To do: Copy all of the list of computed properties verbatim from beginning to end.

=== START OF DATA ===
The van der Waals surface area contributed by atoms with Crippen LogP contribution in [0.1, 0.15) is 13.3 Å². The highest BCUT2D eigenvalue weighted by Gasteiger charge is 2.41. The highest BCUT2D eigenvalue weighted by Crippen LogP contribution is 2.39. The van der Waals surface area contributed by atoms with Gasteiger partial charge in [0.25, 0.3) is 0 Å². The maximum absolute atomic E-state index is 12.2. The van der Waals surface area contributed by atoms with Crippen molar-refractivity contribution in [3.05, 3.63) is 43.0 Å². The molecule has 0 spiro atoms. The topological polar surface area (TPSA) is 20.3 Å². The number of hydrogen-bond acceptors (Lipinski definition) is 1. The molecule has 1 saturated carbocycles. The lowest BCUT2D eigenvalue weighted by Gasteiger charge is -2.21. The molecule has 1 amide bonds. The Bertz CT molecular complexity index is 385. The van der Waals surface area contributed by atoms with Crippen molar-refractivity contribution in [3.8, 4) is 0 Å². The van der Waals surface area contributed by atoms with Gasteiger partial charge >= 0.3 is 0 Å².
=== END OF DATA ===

The van der Waals surface area contributed by atoms with Crippen LogP contribution in [0.1, 0.15) is 13.3 Å². The highest BCUT2D eigenvalue weighted by Gasteiger charge is 2.41. The highest BCUT2D eigenvalue weighted by Crippen LogP contribution is 2.39. The van der Waals surface area contributed by atoms with Gasteiger partial charge in [0.25, 0.3) is 0 Å². The maximum absolute atomic E-state index is 12.2. The van der Waals surface area contributed by atoms with Crippen molar-refractivity contribution in [3.05, 3.63) is 43.0 Å². The molecule has 0 spiro atoms. The topological polar surface area (TPSA) is 20.3 Å². The number of hydrogen-bond acceptors (Lipinski definition) is 1. The molecule has 1 saturated carbocycles. The lowest BCUT2D eigenvalue weighted by Gasteiger charge is -2.21. The molecule has 1 amide bonds. The Bertz CT molecular complexity index is 385. The van der Waals surface area contributed by atoms with Crippen molar-refractivity contribution in [3.8, 4) is 0 Å². The van der Waals surface area contributed by atoms with Gasteiger partial charge >= 0.3 is 0 Å².